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One World Lessons: Race

In our latest blog series, Laura D’Elia and Wendy Garland discuss their experiences and offer diversity, equity, and inclusion lessons that can be taught in the K-6 classroom or library. Each lesson incorporates the Learning for Justice Social Justice Standards and the AASL Standards Framework for Learning, as well as includes recommended picture books from the Diverse BookFinder collection.

Laura Beals D’Elia (she/her/hers) has been an elementary library teacher since 2002. She has presented at various state, national, and international conferences on such topics as 1:1 iPads in an elementary school library and technology program, digital storytelling, and guided inquiry. She currently co-teaches a professional workshop for educators with her district’s ELL District Coordinator about using inclusive picture books in the classroom for all grade levels. Follow the Armstrong Elementary Library at @aeslibs.

Wendy Garland (she/her/hers) has been an elementary librarian since 2002. She has a BA in Spanish and a BS in liberal studies from Southern Connecticut State University and a MLIS from Simmons College. Wendy has spoken at library conferences both locally and internationally and was a participant in the AASL Induction Program. She shares all things “library” at @dancelibrarian and Listen. Connect. Empower blog.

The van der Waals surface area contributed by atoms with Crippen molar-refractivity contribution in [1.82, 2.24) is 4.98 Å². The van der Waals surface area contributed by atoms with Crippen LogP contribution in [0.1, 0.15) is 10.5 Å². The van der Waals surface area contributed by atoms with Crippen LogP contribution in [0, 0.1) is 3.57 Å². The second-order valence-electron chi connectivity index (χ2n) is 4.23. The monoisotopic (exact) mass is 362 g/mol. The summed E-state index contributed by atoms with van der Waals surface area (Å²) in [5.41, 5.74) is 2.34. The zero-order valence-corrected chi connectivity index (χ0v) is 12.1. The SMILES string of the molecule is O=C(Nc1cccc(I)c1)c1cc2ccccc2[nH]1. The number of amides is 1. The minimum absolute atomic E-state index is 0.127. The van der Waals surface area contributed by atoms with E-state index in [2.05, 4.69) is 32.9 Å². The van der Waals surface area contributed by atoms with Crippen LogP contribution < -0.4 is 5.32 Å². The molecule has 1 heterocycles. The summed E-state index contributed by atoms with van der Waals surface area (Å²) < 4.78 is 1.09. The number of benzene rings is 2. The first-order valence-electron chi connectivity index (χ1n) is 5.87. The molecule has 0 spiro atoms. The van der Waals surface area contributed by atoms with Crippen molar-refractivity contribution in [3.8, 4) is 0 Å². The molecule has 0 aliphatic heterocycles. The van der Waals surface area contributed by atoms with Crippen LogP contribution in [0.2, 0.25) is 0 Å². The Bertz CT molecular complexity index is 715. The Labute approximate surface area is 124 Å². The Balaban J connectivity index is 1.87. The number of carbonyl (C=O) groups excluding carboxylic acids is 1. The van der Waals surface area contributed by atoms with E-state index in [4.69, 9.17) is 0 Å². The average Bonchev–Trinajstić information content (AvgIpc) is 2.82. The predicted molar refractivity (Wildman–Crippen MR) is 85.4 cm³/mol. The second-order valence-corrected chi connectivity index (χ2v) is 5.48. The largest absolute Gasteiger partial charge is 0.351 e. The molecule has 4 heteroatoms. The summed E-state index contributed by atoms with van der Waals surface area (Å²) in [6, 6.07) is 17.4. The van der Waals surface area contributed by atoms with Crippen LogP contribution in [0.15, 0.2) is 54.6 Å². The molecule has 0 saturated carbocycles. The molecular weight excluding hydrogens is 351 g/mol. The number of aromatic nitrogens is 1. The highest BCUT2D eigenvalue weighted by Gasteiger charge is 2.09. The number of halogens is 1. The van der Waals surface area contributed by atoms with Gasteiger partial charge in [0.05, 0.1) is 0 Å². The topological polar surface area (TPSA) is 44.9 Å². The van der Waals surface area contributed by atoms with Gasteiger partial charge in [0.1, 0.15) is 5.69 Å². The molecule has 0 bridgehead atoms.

Two students hold colored pencils and are coloring an activity sheet with the title The Colors of Me.
3rd grade students are creating their inside and outside colors.

Why Race and Racism?

We believe in creating a culture in our teaching spaces that values student identities. Race is part of our identities and a discussion of race often leads to a discussion about racism. While this can feel daunting, providing students with language and tools in a structured environment can help students have difficult conversations and understand how our individual identities overlap and interact with others’.

The Lesson

Over these last few months of our blog posts, we have been slowly building students’ learning and thinking around topics of identity, assumptions, stereotypes, and, now, skin color. These lessons were planned and sequenced to support this lesson on race and racism. We do not recommend that you teach a lesson on race and racism without first providing a foundation.